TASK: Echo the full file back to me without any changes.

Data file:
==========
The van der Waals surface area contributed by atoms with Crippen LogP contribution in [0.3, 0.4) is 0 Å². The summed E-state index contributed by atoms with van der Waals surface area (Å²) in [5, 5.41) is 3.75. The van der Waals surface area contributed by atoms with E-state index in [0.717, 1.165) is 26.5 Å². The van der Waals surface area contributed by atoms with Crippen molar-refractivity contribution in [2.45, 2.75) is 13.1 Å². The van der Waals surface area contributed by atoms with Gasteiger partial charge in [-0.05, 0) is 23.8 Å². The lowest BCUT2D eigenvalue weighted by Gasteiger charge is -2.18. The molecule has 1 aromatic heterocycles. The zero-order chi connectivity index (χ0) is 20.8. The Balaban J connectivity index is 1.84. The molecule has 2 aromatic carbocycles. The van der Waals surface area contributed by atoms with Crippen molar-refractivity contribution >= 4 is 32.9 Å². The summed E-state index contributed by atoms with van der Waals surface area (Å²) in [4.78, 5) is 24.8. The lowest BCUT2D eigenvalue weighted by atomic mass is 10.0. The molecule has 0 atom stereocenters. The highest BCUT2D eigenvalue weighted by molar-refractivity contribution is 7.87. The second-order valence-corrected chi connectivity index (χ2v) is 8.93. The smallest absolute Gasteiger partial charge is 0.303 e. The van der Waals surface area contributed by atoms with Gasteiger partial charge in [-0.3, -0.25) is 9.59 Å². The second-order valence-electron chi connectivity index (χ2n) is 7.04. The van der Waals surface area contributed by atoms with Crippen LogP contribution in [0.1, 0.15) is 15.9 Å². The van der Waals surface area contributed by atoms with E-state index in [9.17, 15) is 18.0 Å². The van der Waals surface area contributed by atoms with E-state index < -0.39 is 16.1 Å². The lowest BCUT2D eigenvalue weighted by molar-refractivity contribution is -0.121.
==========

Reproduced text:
The van der Waals surface area contributed by atoms with Crippen LogP contribution in [0.3, 0.4) is 0 Å². The summed E-state index contributed by atoms with van der Waals surface area (Å²) in [5, 5.41) is 3.75. The van der Waals surface area contributed by atoms with E-state index in [0.717, 1.165) is 26.5 Å². The van der Waals surface area contributed by atoms with Crippen molar-refractivity contribution in [2.45, 2.75) is 13.1 Å². The van der Waals surface area contributed by atoms with Gasteiger partial charge in [-0.05, 0) is 23.8 Å². The lowest BCUT2D eigenvalue weighted by Gasteiger charge is -2.18. The molecule has 1 aromatic heterocycles. The zero-order chi connectivity index (χ0) is 20.8. The Balaban J connectivity index is 1.84. The molecule has 2 aromatic carbocycles. The van der Waals surface area contributed by atoms with Crippen molar-refractivity contribution >= 4 is 32.9 Å². The summed E-state index contributed by atoms with van der Waals surface area (Å²) in [4.78, 5) is 24.8. The lowest BCUT2D eigenvalue weighted by atomic mass is 10.0. The molecule has 0 atom stereocenters. The highest BCUT2D eigenvalue weighted by molar-refractivity contribution is 7.87. The second-order valence-corrected chi connectivity index (χ2v) is 8.93. The smallest absolute Gasteiger partial charge is 0.303 e. The van der Waals surface area contributed by atoms with Gasteiger partial charge in [-0.3, -0.25) is 9.59 Å². The second-order valence-electron chi connectivity index (χ2n) is 7.04. The van der Waals surface area contributed by atoms with Crippen LogP contribution in [0.1, 0.15) is 15.9 Å². The van der Waals surface area contributed by atoms with E-state index in [9.17, 15) is 18.0 Å². The van der Waals surface area contributed by atoms with E-state index < -0.39 is 16.1 Å². The lowest BCUT2D eigenvalue weighted by molar-refractivity contribution is -0.121.